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Explained: What are black boxes, and why are they important in a crash investigation?

Explained: What are black boxes, and why are they important in a crash investigation?

The China Eastern Airlines Boeing 737-800 virtually fell out of the sky on March 21 afternoon, plunging almost vertically from 29,100 feet to 7,850 feet in just over a minute, according to FlightRadar24 data.

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Black boxes


These are two large metallic boxes containing recorders that are required to be kept on most aircraft, one in the front and the other in the rear. The recorders record the information about a flight, and help reconstruct the events leading to an aircraft accident.

The cockpit voice recorder (CVR) records radio transmissions and other sounds in the cockpit, such as conversations between the pilots, and engine noises. The flight data recorder (FDR) records more than 80 different types of information such as altitude, airspeed, flight heading, vertical acceleration, pitch, roll, autopilot status, etc.

Black boxes are mandatory on commercial flights. Their purpose on aircraft is not to establish legal liability, but to identify the causes of a mishap and, therefore, help to prevent adverse incidents in the future.

Orange, not black

Explained: What are black boxes, and why are they important in a crash investigation?

Black boxes are a blazing, high-visibility orange in colour, so that crews looking for them at a crash site have the best chance of finding them. It is not certain how they got their nickname, but recorders are today the holy grail that investigators seek in their quest for answers whenever there is an airline accident.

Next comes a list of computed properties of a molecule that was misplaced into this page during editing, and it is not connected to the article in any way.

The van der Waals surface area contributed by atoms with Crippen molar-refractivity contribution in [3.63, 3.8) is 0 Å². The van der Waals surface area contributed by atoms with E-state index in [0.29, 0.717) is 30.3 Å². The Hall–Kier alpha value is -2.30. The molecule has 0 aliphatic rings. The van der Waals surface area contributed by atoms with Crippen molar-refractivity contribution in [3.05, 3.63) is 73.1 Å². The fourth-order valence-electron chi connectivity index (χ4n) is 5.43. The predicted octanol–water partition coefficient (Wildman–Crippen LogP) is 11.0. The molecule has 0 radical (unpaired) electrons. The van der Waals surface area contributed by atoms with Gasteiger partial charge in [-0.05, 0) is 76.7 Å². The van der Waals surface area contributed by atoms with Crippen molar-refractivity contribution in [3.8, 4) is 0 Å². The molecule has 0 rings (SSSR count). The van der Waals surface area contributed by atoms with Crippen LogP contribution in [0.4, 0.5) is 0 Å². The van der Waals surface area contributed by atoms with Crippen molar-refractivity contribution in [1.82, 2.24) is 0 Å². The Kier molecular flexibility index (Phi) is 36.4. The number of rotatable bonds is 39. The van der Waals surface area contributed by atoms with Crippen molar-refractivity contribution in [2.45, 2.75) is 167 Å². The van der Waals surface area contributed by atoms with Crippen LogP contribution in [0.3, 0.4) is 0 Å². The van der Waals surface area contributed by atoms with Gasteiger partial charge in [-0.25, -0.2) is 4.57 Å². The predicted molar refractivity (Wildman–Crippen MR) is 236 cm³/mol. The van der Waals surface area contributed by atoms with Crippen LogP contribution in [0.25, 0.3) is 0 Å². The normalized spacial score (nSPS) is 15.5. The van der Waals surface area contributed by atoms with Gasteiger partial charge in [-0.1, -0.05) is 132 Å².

The use of black boxes dates back to the early 1950s, when, following plane crashes, investigators were unable to arrive at a conclusive cause for the accidents. An Australian scientist named David Warren is often credited with their invention.

Surviving the crash

In the initial days of the black box, a limited amount of data were recorded on wire or foil. Thereafter magnetic tape was used, and modern models contain solid state memory chips.

The recording devices, each weighing about 4.5 kg, are stored inside a unit that is generally made out of strong substances such as steel or titanium, and are insulated from extreme heat, cold or wetness. The FDR is located towards the tail end of the aircraft because that is usually where the impact of a crash is the least.

To make black boxes discoverable under water, they are equipped with a beacon that sends out ultrasound signals for 30 days.

Retrieving the data

It usually takes 10-15 days to analyse the data recovered from the black boxes. Meanwhile investigators look for other clues such as taking accounts from air traffic control personnel and recordings of the conversation between ATC and the pilots’ moments before the crash. This helps investigators understand if pilots were aware that they were in a situation that was headed to such an eventuality and if so, whether they had reported any problems regarding controlling the aircraft.

Interim reports are published after about a month, but they are often thin on information. Deeper investigations take longer, perhaps a year or more.